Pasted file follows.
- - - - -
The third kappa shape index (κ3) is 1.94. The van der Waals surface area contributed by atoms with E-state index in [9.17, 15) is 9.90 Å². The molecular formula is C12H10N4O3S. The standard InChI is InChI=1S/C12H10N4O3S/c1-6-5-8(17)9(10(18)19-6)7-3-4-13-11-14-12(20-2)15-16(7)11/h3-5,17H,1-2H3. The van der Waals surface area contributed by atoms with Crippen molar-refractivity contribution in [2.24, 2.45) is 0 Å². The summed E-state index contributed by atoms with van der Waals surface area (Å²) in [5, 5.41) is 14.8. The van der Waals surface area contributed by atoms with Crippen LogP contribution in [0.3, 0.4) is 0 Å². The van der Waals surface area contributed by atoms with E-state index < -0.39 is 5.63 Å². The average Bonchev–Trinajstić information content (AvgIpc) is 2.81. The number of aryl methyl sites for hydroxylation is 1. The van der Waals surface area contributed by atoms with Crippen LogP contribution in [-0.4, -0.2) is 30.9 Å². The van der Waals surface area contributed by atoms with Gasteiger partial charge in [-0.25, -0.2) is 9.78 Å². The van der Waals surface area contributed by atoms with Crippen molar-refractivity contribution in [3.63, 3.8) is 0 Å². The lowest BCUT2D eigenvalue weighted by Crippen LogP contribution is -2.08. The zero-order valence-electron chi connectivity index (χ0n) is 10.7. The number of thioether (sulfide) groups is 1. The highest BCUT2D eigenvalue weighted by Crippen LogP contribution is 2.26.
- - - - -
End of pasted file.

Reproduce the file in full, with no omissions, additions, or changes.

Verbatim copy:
The third kappa shape index (κ3) is 1.94. The van der Waals surface area contributed by atoms with E-state index in [9.17, 15) is 9.90 Å². The molecular formula is C12H10N4O3S. The standard InChI is InChI=1S/C12H10N4O3S/c1-6-5-8(17)9(10(18)19-6)7-3-4-13-11-14-12(20-2)15-16(7)11/h3-5,17H,1-2H3. The van der Waals surface area contributed by atoms with Crippen molar-refractivity contribution in [2.24, 2.45) is 0 Å². The summed E-state index contributed by atoms with van der Waals surface area (Å²) in [5, 5.41) is 14.8. The van der Waals surface area contributed by atoms with Crippen LogP contribution in [0.3, 0.4) is 0 Å². The van der Waals surface area contributed by atoms with E-state index < -0.39 is 5.63 Å². The average Bonchev–Trinajstić information content (AvgIpc) is 2.81. The number of aryl methyl sites for hydroxylation is 1. The van der Waals surface area contributed by atoms with Crippen LogP contribution in [-0.4, -0.2) is 30.9 Å². The van der Waals surface area contributed by atoms with Gasteiger partial charge in [-0.25, -0.2) is 9.78 Å². The van der Waals surface area contributed by atoms with Crippen molar-refractivity contribution in [3.63, 3.8) is 0 Å². The lowest BCUT2D eigenvalue weighted by Crippen LogP contribution is -2.08. The zero-order valence-electron chi connectivity index (χ0n) is 10.7. The number of thioether (sulfide) groups is 1. The highest BCUT2D eigenvalue weighted by Crippen LogP contribution is 2.26.